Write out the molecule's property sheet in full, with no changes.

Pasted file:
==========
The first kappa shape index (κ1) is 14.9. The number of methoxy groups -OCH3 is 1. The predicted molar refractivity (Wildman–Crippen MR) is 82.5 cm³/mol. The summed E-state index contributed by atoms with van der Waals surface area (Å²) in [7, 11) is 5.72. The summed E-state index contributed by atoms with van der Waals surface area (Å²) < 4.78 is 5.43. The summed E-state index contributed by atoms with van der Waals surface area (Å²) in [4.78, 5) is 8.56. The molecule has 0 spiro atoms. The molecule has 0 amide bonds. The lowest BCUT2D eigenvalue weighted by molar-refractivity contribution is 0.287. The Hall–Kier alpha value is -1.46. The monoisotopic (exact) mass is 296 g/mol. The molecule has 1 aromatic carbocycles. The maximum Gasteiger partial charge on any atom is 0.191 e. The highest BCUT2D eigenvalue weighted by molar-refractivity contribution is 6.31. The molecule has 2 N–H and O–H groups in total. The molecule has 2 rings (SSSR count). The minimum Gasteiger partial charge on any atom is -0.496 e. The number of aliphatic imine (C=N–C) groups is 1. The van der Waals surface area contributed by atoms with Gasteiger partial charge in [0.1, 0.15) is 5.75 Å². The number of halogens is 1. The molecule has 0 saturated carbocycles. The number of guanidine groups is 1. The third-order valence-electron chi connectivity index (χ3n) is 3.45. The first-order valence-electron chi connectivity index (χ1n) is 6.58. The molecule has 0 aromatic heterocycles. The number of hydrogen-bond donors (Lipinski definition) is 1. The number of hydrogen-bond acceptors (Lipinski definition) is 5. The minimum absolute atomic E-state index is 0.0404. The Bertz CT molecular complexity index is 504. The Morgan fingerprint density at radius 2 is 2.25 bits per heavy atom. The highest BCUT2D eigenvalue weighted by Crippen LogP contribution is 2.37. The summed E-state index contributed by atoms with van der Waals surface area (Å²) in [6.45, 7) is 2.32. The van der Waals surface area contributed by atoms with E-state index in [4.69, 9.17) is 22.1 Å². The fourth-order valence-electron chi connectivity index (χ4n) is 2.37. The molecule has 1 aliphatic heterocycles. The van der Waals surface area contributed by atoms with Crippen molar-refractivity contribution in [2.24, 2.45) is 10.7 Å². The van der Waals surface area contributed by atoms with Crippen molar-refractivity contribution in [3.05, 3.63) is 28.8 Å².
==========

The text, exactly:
The first kappa shape index (κ1) is 14.9. The number of methoxy groups -OCH3 is 1. The predicted molar refractivity (Wildman–Crippen MR) is 82.5 cm³/mol. The summed E-state index contributed by atoms with van der Waals surface area (Å²) in [7, 11) is 5.72. The summed E-state index contributed by atoms with van der Waals surface area (Å²) < 4.78 is 5.43. The summed E-state index contributed by atoms with van der Waals surface area (Å²) in [4.78, 5) is 8.56. The molecule has 0 spiro atoms. The molecule has 0 amide bonds. The lowest BCUT2D eigenvalue weighted by molar-refractivity contribution is 0.287. The Hall–Kier alpha value is -1.46. The monoisotopic (exact) mass is 296 g/mol. The molecule has 1 aromatic carbocycles. The maximum Gasteiger partial charge on any atom is 0.191 e. The highest BCUT2D eigenvalue weighted by molar-refractivity contribution is 6.31. The molecule has 2 N–H and O–H groups in total. The molecule has 2 rings (SSSR count). The minimum Gasteiger partial charge on any atom is -0.496 e. The number of aliphatic imine (C=N–C) groups is 1. The van der Waals surface area contributed by atoms with Gasteiger partial charge in [0.1, 0.15) is 5.75 Å². The number of halogens is 1. The molecule has 0 saturated carbocycles. The number of guanidine groups is 1. The third-order valence-electron chi connectivity index (χ3n) is 3.45. The first-order valence-electron chi connectivity index (χ1n) is 6.58. The molecule has 0 aromatic heterocycles. The number of hydrogen-bond donors (Lipinski definition) is 1. The number of hydrogen-bond acceptors (Lipinski definition) is 5. The minimum absolute atomic E-state index is 0.0404. The Bertz CT molecular complexity index is 504. The Morgan fingerprint density at radius 2 is 2.25 bits per heavy atom. The highest BCUT2D eigenvalue weighted by Crippen LogP contribution is 2.37. The summed E-state index contributed by atoms with van der Waals surface area (Å²) in [6.45, 7) is 2.32. The van der Waals surface area contributed by atoms with E-state index in [4.69, 9.17) is 22.1 Å². The fourth-order valence-electron chi connectivity index (χ4n) is 2.37. The molecule has 1 aliphatic heterocycles. The van der Waals surface area contributed by atoms with Crippen molar-refractivity contribution in [2.24, 2.45) is 10.7 Å². The van der Waals surface area contributed by atoms with Crippen molar-refractivity contribution in [3.05, 3.63) is 28.8 Å².